“Now they’re all millionaires. They don’t want to acknowledge that,” said Goodman, 38, who is redeveloping the site of the shuttered Doyle’s Cafe. “Those are the first people you see on a Zoom call saying, ‘How dare you build in this neighborhood? They’re displacing everyone!’ It’s like, no — you did that.”
Since 1990, the streets around Boston English High School and the old Doyle’s bar have become whiter (now 54 percent white), while the share of Latino and Black residents has fallen, according to an analysis of census data by the Washington Post.
Around there, the essence of the neighborhood and what it means to preserve it is hotly debated. Is it a place where people should be able to buy single-family homes for a reasonable price and watch their values grow, as Goodman’s parents did? Should it remain a “little Dominican Republic,” with Latino-owned shops filling the storefronts, as Alex Ponte-Capellan remembers from his childhood in the late 1990s? What about newcomers who want to raise families in a lively, dense neighborhood close to transit?
“I don’t think that’s a bad thing: A denser neighborhood is a more walkable neighborhood; a denser neighborhood is a greener one,” said Zack DeClerck, who moved there in 2015.
DeClerck, who works at a nonprofit focused on global health, said his extended family in other parts of the country couldn’t believe what he paid to buy one floor of a three-decker, where he lives with his wife and two children. It was a stretch for them.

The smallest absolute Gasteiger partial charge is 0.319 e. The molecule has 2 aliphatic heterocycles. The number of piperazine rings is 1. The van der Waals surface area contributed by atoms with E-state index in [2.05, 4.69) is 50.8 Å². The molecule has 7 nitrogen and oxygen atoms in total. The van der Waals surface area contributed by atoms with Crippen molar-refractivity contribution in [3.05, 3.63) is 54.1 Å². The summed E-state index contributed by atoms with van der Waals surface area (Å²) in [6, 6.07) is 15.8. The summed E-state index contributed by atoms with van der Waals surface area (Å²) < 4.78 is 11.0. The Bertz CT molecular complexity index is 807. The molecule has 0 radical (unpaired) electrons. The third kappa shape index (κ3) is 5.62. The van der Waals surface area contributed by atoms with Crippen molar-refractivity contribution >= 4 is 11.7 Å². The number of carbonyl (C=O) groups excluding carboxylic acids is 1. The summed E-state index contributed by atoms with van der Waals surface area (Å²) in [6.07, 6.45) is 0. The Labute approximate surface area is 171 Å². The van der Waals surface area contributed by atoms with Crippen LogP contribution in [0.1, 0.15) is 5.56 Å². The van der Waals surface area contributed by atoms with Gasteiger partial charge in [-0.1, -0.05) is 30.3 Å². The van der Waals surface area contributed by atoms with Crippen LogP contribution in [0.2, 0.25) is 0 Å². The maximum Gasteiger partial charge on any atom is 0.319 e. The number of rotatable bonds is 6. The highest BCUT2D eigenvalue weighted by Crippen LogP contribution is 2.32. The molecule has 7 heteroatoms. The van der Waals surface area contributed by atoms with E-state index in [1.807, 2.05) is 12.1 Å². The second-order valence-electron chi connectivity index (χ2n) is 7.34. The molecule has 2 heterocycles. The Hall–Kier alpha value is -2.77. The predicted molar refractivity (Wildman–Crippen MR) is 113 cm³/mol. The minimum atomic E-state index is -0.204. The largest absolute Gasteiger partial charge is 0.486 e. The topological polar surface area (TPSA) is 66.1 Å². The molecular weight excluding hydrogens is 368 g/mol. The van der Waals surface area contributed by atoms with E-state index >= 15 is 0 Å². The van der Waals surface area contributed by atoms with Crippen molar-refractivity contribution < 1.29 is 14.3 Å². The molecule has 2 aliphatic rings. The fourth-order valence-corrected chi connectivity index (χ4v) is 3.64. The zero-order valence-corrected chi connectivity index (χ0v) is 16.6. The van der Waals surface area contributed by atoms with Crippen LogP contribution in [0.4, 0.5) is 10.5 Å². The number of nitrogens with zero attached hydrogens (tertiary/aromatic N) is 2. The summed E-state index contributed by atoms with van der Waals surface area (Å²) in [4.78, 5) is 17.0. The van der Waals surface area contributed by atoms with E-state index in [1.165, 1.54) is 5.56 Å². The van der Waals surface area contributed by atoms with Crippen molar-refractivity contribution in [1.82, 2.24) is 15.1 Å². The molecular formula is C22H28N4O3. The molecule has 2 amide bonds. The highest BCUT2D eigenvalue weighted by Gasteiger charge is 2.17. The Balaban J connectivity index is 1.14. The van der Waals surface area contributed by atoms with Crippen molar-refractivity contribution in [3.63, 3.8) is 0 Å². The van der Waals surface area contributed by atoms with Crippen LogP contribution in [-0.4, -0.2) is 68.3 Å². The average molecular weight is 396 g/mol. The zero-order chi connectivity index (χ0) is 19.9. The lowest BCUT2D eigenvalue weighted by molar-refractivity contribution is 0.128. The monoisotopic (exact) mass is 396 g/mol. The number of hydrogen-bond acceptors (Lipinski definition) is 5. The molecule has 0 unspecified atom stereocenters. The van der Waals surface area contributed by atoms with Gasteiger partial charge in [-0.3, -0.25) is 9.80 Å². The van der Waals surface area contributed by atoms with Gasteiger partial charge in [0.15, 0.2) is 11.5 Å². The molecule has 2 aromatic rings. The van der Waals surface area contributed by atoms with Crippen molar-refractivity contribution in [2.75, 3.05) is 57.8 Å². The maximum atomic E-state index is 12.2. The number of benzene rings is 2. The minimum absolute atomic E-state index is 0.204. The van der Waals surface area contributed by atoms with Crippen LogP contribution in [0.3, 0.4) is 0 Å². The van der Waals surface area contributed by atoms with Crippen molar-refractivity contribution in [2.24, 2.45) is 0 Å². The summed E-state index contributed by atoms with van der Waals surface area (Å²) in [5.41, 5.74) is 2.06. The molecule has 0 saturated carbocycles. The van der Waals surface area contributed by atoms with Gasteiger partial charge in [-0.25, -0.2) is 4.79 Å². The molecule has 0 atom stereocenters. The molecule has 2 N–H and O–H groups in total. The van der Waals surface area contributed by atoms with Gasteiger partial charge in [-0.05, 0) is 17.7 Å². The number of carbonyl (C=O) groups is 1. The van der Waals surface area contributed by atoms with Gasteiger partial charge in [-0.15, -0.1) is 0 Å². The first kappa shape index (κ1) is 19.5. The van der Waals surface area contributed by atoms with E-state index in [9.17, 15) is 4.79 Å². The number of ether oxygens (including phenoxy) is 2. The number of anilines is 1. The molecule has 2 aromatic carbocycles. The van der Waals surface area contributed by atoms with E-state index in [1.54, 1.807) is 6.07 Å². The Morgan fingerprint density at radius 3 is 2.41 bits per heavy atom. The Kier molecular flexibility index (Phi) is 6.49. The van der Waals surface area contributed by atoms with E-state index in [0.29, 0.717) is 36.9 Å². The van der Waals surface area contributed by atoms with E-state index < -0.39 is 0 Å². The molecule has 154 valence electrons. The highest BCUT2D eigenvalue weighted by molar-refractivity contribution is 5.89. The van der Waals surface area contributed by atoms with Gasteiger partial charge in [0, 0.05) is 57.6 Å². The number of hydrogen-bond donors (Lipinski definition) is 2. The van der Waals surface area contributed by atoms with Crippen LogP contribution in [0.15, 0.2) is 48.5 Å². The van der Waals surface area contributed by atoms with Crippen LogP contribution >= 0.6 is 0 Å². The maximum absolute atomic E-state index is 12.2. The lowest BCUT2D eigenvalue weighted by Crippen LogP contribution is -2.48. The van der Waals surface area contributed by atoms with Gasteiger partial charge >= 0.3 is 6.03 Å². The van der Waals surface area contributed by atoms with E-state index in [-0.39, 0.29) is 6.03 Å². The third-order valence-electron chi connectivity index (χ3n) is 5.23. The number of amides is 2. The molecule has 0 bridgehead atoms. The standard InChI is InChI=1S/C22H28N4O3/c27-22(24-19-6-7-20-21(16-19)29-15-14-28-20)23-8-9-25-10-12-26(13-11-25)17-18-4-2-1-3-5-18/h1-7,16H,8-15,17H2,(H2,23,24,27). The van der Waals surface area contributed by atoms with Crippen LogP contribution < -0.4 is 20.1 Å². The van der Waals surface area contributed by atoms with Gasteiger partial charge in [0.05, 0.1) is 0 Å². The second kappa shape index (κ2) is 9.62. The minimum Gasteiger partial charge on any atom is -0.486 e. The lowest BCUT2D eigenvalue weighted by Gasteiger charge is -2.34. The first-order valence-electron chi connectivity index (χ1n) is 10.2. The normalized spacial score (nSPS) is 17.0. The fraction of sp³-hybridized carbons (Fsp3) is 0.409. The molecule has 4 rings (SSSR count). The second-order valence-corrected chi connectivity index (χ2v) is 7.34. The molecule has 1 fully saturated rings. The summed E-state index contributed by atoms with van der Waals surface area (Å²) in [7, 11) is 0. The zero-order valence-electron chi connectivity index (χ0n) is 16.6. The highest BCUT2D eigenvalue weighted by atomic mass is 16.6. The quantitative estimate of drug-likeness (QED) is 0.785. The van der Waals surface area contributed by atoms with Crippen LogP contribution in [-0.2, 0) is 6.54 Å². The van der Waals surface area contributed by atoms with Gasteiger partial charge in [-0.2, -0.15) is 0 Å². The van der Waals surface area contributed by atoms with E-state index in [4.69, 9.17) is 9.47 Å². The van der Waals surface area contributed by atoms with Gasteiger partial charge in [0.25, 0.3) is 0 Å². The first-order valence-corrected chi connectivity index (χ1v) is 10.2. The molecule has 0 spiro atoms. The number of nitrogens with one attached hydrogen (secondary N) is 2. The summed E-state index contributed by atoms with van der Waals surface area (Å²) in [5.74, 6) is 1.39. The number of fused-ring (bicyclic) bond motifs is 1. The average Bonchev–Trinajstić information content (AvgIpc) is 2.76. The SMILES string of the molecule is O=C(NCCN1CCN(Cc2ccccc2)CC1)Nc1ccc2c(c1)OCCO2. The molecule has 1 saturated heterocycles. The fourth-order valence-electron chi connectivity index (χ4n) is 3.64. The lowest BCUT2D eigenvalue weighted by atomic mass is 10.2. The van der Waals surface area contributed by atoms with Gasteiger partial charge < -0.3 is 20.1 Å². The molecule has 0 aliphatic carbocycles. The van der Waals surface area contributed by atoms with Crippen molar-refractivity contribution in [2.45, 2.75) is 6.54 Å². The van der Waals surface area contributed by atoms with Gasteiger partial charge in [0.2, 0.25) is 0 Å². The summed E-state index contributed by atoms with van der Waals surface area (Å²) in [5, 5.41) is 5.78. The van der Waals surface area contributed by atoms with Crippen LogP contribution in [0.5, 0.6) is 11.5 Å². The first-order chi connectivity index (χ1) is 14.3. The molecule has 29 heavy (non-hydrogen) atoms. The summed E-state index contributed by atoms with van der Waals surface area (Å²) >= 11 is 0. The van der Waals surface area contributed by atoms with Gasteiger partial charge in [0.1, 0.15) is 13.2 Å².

“We had a little bit of family help that helped us with the down payment,” said DeClerck, 29. “If we waited another year, we would have been priced out of JP. We barely squeaked in.”
Closer to Egleston Square, Paul and some of her neighbors aren’t much interested in condo prices; they want the next mayor to help them stay in their rental apartments on Abbotsford Street.
Paul, 60, works nights as a cleaner and days as a home health aide for the elderly. She feels caught in an untenable bind, living in the neighborhood that has been home for 15 years: She earns too much to qualify for a subsidized apartment but can’t afford to give up income because she won’t be able to pay the rent that keeps going up. And she doesn’t want to leave Egleston Square, even for cheaper rents in another part of town.
“It’s not only my neighborhood,” she said. “That’s my family.”
Paul wants to see a cap on rent hikes, and hopes the next mayor will strengthen the building inspection system so landlords can’t rent apartments that are infested with roaches and mice, as she says hers is.
A fellow tenant, Maria, 48, is also facing eviction for being behind on rent. But she is undocumented, which makes her situation particularly precarious. She believes the next mayor should especially provide support to undocumented immigrants, who are vulnerable to intimidation by landlords who want to circumvent the formal eviction process. Both Maria and Paul are working with the tenants’ rights group City Life/Vida Urbana, long based in Jamaica Plain, to stay in their homes.